combustion air is pre-heated by taking heat from
the fired bricks, and the green bricks to be fired
are pre-heated by the flue gas on its way out of
the chimney. The bricks are fired all around the
kiln, until all bricks in the trench are fired. Bull’s
trench kiln doesn’t require any input for
electricity. The fuel type used are usually Gas
and Coal. 25-30 tons of medium grade coal used
for burning 100,000 bricks.
General specification of a brick - Unit weight of
brick is 2000 kg (per unit) and 3.864 kg (per brick
unit). (Bangladesh, n.d. Technical Specification For
Buildings)
Collection of Raw Clay
Transport
Processin
g
Drying
Brick Kiln
Human Labour Energy
Transport Fuel Energy
Human Labour Energy
Sun Drying No Consumption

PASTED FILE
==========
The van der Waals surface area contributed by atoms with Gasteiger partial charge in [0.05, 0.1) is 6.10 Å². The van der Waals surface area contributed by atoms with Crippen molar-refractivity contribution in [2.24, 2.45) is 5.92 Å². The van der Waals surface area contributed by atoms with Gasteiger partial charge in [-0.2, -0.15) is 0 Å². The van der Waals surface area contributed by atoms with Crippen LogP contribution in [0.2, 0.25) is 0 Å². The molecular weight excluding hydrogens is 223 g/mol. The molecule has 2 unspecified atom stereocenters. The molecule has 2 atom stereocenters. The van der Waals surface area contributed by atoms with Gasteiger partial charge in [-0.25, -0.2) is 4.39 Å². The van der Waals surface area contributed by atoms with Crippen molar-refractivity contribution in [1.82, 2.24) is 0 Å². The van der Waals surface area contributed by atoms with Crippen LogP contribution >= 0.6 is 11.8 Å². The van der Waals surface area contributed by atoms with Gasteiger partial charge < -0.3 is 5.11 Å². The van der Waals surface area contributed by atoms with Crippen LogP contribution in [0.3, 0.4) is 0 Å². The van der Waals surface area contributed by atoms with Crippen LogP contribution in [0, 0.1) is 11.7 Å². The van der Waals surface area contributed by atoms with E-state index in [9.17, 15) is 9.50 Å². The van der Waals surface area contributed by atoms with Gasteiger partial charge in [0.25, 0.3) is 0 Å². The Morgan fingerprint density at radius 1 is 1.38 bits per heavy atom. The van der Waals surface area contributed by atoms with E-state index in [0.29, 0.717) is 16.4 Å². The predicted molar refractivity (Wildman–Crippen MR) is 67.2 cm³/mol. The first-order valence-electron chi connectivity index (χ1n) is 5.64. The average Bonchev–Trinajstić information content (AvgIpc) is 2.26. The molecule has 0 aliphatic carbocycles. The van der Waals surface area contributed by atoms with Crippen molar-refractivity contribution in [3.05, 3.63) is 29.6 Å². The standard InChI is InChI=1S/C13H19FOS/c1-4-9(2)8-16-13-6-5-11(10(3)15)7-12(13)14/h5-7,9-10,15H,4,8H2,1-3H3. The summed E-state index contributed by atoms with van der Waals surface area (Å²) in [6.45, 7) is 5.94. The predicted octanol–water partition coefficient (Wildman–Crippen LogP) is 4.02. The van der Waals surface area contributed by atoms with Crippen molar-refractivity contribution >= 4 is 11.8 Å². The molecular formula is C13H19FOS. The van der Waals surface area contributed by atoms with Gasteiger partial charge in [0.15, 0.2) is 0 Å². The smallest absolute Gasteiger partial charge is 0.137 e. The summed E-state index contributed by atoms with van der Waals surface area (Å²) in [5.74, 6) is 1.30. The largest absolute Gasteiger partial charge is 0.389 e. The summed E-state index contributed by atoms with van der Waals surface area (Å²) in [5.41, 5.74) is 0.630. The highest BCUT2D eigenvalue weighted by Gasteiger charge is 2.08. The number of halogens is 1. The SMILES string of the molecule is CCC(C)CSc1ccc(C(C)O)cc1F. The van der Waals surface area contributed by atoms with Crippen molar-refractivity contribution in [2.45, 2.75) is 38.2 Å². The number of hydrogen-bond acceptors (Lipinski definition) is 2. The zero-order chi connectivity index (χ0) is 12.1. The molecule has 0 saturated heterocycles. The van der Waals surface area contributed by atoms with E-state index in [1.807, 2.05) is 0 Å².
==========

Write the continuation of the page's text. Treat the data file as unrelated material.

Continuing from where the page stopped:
Fuel Energy Kiln
Transport Energy For Fuel Transportation
Stages of
Production
Description
Consumption
Labour
Fuel
Water
Stage 1
Raw
Mat.Procur
ement
In Bangladesh raw clay is directly used for brick.
Clay is collected by human labour
Photograph 1 Shows Human Labour engaged in
the process
4 Number of labour X 4
Hours X Labour Energy
per hour
No Consumption
No Consumption
Stage 2
Transportation of
Raw Material
Raw clay is transported by Diesel Truck
Standard Truck Capacity 450-500 cft/ 14.16 m3
Engine Capacity 5.5L
Travel Distance (For industries in Dhaka) 120-150
km
Travel Time 3 Hours
No Consumption
Fuel Type : Diesel
Fuel Consumption Per Truck
Travel: 30 Litre
Clay for 1000 Bricks per truck.
Net Fuel For 100,000 Brick=
100Trucks X30 Litre= 3000 Litre
No Consumption
Stage 3
Raw
Material
Unloading
Human labour used for raw material unloading
3 labours X 3 hours X
Labour Energy per hour